Michi Henning writesÂ about The Rise and Fall of CORBA on the ACM Queue website. In the article he describes the history and development of the CORBA standard and details why it has been relegated to a infrastructure backwater. They key reason for CORBA’s failure that resonates with me is the following statement,
The OMG does not require a reference implementation for a specification to be adopted. This practice opens the door to castle-in-the-air specifications. On several occasions the OMG has published standards that turned out to be partly or wholly unimplementable because of serious technical flaws. In other cases, specifications that could be implemented were pragmatically unusable because they imposed unacceptable runtime overhead. Naturally, repeated incidents of this sort are embarassing and do little to boost customer confidence. A requirement for a reference implementation would have forced submitters to implement their proposals and would have avoided many such incidents.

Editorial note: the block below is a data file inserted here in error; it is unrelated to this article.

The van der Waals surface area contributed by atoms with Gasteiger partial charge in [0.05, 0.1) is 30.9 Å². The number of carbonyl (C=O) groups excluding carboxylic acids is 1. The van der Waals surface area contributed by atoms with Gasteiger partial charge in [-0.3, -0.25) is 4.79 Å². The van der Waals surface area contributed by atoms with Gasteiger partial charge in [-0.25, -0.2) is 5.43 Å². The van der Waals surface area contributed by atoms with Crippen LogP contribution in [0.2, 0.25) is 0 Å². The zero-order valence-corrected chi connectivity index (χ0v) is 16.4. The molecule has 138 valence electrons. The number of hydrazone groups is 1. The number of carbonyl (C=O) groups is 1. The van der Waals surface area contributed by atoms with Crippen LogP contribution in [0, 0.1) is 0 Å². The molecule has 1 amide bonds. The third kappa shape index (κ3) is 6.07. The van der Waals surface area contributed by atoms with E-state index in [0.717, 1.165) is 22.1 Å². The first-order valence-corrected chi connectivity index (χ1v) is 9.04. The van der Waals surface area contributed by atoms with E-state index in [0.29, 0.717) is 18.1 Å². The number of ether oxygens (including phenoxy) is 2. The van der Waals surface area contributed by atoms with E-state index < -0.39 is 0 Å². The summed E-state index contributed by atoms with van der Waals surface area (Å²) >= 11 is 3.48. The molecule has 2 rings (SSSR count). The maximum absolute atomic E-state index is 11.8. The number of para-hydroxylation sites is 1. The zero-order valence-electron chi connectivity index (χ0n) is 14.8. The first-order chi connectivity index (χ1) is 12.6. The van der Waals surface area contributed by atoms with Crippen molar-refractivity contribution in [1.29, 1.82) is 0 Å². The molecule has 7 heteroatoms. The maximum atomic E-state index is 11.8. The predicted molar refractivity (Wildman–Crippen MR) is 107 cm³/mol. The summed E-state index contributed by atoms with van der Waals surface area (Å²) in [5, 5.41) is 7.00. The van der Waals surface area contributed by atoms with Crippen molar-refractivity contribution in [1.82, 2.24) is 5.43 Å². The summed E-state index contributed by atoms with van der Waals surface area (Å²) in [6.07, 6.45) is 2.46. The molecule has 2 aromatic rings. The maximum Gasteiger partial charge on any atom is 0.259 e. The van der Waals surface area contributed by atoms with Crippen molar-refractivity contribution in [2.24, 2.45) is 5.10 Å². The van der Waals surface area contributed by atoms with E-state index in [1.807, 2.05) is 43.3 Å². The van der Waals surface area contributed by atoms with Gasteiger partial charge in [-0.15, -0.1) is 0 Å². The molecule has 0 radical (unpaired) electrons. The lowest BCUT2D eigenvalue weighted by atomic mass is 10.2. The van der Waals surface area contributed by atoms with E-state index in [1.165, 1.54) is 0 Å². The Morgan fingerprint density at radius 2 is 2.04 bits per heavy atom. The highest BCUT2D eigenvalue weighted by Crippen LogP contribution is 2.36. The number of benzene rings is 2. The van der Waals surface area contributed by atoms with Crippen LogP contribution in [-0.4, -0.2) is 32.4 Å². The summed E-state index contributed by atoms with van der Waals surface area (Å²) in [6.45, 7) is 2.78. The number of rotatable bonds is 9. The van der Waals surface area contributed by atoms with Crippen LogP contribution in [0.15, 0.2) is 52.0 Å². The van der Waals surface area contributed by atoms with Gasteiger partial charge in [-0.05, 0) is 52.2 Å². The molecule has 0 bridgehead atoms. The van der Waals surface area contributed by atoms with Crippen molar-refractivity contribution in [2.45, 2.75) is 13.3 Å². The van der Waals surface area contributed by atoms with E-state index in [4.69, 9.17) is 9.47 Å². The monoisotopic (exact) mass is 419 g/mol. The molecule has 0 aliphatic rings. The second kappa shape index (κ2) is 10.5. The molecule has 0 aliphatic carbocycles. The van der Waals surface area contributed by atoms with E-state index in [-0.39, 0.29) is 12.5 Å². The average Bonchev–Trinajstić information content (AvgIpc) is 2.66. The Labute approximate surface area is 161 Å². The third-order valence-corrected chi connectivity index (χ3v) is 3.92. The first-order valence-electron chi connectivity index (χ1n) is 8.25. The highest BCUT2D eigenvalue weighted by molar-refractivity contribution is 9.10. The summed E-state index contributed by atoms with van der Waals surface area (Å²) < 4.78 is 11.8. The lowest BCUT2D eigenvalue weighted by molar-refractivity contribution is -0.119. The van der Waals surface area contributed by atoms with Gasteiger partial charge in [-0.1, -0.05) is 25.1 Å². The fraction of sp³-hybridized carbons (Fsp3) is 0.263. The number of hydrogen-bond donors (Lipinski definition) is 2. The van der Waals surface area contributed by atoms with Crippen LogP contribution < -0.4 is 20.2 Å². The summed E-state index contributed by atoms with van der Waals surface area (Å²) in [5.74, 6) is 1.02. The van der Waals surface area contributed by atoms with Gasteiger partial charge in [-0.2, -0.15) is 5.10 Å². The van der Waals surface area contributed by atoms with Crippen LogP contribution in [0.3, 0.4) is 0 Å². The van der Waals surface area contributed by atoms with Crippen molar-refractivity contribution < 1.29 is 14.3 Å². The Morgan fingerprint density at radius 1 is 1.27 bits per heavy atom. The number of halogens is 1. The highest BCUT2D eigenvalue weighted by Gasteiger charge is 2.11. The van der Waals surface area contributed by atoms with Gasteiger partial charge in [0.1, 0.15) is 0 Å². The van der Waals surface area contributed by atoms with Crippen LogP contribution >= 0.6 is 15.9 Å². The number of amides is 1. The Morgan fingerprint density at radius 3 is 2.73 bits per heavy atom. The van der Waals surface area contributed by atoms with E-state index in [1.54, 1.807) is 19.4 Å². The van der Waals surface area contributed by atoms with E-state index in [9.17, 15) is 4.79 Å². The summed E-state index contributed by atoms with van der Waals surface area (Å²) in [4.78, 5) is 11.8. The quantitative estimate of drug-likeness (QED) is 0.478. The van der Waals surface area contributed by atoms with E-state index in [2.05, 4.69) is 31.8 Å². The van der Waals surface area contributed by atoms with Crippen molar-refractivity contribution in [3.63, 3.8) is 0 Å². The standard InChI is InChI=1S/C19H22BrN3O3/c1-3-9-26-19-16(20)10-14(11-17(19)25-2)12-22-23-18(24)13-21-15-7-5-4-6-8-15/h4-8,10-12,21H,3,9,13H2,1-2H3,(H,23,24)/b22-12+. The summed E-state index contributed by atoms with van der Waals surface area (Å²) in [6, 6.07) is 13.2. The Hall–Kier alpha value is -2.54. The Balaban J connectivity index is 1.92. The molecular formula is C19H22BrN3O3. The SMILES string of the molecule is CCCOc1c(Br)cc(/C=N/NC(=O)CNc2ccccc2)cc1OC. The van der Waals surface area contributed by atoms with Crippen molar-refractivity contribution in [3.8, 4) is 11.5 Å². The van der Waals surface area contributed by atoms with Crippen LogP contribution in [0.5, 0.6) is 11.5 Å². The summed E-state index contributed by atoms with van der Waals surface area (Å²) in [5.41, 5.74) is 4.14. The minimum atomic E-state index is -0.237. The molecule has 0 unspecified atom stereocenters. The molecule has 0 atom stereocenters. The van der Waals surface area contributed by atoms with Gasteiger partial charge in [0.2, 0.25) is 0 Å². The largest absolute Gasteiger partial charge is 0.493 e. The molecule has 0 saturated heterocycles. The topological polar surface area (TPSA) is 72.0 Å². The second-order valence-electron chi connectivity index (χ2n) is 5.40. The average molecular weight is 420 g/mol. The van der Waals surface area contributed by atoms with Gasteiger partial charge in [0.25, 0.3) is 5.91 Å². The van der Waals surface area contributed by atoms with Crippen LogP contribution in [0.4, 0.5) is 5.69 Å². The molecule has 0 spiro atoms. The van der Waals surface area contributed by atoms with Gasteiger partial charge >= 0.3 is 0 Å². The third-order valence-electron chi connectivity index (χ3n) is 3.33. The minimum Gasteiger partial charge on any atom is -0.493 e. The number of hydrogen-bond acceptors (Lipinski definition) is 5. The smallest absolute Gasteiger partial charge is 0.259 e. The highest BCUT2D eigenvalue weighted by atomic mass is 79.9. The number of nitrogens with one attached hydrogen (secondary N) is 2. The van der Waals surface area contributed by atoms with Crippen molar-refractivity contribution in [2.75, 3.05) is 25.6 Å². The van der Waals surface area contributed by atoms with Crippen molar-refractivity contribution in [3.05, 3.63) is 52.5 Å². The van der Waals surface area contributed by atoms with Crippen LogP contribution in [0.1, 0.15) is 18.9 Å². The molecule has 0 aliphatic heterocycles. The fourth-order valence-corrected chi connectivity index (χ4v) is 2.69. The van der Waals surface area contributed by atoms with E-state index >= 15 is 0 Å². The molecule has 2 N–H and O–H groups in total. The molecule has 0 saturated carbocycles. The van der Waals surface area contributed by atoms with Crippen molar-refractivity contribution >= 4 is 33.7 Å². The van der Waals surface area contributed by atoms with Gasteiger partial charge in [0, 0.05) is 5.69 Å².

2 thoughts on “The Rise and Fall of CORBA”
I’m in complete agreement. I coded CORBA for years throughout college and also completed a major project with the language. The entire specification is not standardized which wholly leads to incompatibility down the road. Customer’s want reliable middleware solutions that can be still implemented / expanded upon in years to come. Not an overly clunky language that takes an age to code and slow interaction due to unacceptable due to runtime overhead.
It’s as if you’re reading my mind …. 😉
Recommend one powerful Corba Simulator tools. Very simple & useful.
UCS (Ultra Corba Simulator) is one more powerful corba client/servant simulator tool than other similar products(e.g. Telcopro’s MtSim, or OpenFusion’s Corba Explorer, or eaiBridge’s CAST). It doesn’t need idl-related helper class or IR service.